Thomas Jefferson in bronze face

As part of an exhibit at the National Museum of African American History called "Slavery at Jefferson’s Monticello: Paradox of Liberty," curators needed a great statue of Thomas Jefferson, but the one they would most like to have had was on permanent display at Monticello in Virginia. Rather than using traditional methods--with rubber molding and casting--a team at the Smithsonian decided to pursue a museum-quality 3D printed replica.

The result? What the Smithsonian says is the "largest 3D printed museum quality historical replica" on Earth. And now, it's also the showpiece that begins a much larger effort at the world's biggest museum and research institution: a move to create digital 3D models and physical 3D prints of a wide variety of the objects in its archive.

This could have a profound effect if the effort is successful over time. Visitors to the Smithsonian's many arms see just 2 percent of its giant collection, and widespread digitization could mean that the archives are opened up--virtually, at least--to people throughout the country and the world. And that could be a boon to both researchers and educators, as well as students everywhere.

Plus, the museum itself is likely to be able to display a growing number of sophisticated 3D printed models and replicas, with Jefferson being just the first example.

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Photo by: RedEye on Demand/Smithsonian/Studio EIS / Caption by:

Jefferson's legs

In order to create the 3D model of Thomas Jefferson, RedEye on Demand used a 3D printer capable of both museum quality finish and museum-scale size. These are Jefferson's legs.
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Photo by: RedEye on Demand/Smithsonian/Studio EIS / Caption by:

Jefferson in parts

Making the Jefferson replica statue required 3D laser scans of the existing statue at Monticello. The data that was generated was sent as a digital model to RedEye on Demand, which 3D-printed the new statue in four parts.

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Photo by: RedEye on Demand/Smithsonian/Studio EIS / Caption by:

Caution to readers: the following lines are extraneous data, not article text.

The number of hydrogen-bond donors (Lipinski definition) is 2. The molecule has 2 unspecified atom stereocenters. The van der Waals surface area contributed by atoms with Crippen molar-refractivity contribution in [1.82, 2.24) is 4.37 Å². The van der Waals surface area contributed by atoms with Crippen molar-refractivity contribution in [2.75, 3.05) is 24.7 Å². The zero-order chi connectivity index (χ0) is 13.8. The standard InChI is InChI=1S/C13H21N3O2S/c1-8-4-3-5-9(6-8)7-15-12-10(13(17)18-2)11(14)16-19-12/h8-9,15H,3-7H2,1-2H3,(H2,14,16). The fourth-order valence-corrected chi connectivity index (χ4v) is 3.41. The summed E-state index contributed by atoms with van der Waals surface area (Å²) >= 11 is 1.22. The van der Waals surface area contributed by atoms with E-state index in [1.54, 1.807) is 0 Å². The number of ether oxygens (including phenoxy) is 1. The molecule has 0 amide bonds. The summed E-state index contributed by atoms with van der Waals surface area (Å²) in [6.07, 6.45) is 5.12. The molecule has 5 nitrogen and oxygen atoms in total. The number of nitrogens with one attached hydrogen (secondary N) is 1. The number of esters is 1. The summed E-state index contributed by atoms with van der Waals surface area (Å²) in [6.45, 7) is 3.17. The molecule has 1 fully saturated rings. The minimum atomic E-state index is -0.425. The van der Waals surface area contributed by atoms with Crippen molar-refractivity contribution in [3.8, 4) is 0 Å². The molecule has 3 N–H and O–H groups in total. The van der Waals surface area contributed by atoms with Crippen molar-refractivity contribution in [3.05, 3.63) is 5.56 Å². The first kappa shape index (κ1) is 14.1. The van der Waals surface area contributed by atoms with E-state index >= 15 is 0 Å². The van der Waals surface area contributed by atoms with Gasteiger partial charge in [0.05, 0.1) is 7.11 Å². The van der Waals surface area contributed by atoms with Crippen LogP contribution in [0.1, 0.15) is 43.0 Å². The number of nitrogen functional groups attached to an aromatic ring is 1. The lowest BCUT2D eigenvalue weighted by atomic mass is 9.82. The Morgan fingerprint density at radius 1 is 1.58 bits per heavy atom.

Upper body

The replica statue was made from production-grade thermoplastics, meaning that the final product should be strong and durable. RedEye on Demand used what it calls a "sparse-fill technique" for the statue's interior. That's a process that's similar to honeycomb and means that the statue is light and relatively inexpensive, yet high quality and strong.
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Photo by: RedEye on Demand/Smithsonian/Studio EIS / Caption by:

Leg

One of the 3D printed Thomas Jefferson replica statue's legs, which will be part of the final exhibit at the National Museum of African-American History.
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Photo by: RedEye on Demand/Smithsonian/Studio EIS / Caption by:

Unpainted

The four parts of the 3D printed statue are seen here unpainted.
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Photo by: RedEye on Demand/Smithsonian/Studio EIS / Caption by:

Rear view

Here, we see the statue in an unfinished state, with some of the paint having already been applied.
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Photo by: RedEye on Demand/Smithsonian/Studio EIS / Caption by:

Bronze

By now, the statue has been painted with the bronze color that visitors to the exhibit will see--and which mimic the actual statue at Monticello.
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Photo by: RedEye on Demand/Smithsonian/Studio EIS / Caption by:

Close-up

It's hard to tell in a close-up that this is a 3D printed model and not an actual bronze statue.
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Photo by: RedEye on Demand/Smithsonian/Studio EIS / Caption by:

Replica on display

Here, we see the final product on display at the National Museum of African-American History.
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Photo by: RedEye on Demand/Smithsonian/Studio EIS / Caption by:
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